chains such as Safeway, Albertsons, and Kroger, and regional

    chains such as Tom Thumb, Fred Meyer, Randalls, H.E.B.,

    Giant Food, and Piggly Wiggly. All these large chains tend to

    follow a similar approach. The established firms operate large

    stores, each designed to serve a given geographical market. By

    operating large stores they can provide wide merchandise selec-

    tion and achieve economies of scale and experience curve

    effects in managing distribution systems and inventory prac-

    tices. In many cases, these firms can garner considerable cost

    savings that they sometimes pass on to customers in the form of

    low prices.

    This competitive arrangement appears quite formidable.

    Nevertheless, until recently, Southland Corporations 7-Eleven

    retailing chain has achieved considerable success over a long

    period from the 1970s to the early 1990s by using a different

    approach. Instead of establishing large stores, 7-Eleven built a

    number of small stores in each geographical region. It also

    lengthened the service time during which stores remained open.

    These two innovations enabled it to enhance customer conven-

    ience in several ways. First, because its stores are much smaller

    than the typical supermarket, shoppers have less difficulty

    locating merchandise. Second, checkout lines are shorter, since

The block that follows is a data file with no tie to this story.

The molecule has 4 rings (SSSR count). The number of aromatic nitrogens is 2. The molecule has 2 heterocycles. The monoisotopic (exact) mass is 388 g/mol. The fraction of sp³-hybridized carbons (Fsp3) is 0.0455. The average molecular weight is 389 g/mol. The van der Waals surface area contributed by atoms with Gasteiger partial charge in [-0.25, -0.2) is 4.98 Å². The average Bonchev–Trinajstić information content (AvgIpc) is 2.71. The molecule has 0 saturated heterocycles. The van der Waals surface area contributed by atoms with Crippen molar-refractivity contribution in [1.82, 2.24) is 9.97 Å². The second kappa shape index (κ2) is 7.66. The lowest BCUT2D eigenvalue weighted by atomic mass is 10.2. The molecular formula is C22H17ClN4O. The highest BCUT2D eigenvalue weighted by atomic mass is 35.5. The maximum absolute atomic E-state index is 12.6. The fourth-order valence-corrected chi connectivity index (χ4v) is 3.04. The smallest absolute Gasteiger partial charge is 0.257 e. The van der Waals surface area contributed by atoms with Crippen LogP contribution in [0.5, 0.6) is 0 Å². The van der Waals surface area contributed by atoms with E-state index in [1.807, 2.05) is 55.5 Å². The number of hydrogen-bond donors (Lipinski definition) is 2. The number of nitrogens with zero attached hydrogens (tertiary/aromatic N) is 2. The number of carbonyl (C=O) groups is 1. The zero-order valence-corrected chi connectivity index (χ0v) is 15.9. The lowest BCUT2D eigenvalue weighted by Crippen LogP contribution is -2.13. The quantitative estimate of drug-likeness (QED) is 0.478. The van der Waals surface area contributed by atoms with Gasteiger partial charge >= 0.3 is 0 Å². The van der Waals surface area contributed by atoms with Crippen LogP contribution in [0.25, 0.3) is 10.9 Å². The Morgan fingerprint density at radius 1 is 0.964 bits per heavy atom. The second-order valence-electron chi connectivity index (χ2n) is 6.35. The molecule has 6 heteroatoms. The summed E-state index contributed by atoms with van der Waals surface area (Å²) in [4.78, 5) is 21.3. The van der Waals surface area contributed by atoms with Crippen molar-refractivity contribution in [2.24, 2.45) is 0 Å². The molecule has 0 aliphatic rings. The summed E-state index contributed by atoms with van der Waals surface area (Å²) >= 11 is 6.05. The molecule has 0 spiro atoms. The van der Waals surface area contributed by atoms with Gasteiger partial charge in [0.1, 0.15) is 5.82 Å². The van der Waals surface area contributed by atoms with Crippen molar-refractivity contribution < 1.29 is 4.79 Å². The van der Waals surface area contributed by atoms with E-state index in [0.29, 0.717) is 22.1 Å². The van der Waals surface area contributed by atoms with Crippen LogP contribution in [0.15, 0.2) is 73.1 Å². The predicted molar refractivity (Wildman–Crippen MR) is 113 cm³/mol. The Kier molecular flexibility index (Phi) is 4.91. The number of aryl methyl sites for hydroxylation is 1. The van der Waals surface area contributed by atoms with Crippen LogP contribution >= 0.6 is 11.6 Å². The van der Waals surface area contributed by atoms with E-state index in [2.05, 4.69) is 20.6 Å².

patrons typically buy only a few items at a time. Third, because

    7-Eleven operates more units within each geographical area, itsstores tend to be somewhat closer to customers than the huge

    units of industry leaders. Finally, by operating longer hours, it

    is accessible to shoppers for more hours of the day.

    Although most supermarket chains have since matched

    many of 7-Elevens innovations (and in some cases, exceeded

    them), 7-Eleven is still considered an important player in the

    food retailing industry. Nevertheless, its approach has left it

    vulnerable in several important ways. Offsetting 7-Elevens ini-

    tial advantages are reduced consumer benefits in two key areas:

    selection and price. Its small stores carry fewer products and

    brands than the typical supermarket, so shoppers have less

    choice when selecting merchandise. 7-Elevens approach is also

    less efficient than the large-store configuration of supermarkets.To earn a profit in the face of its higher costs, it must charge

    higher prices (10 percent to 15 percent on average). These dif-

    ferences are summarized in Exhibit 4-1.

    Following this distinctive approach, 7-Eleven expanded rap-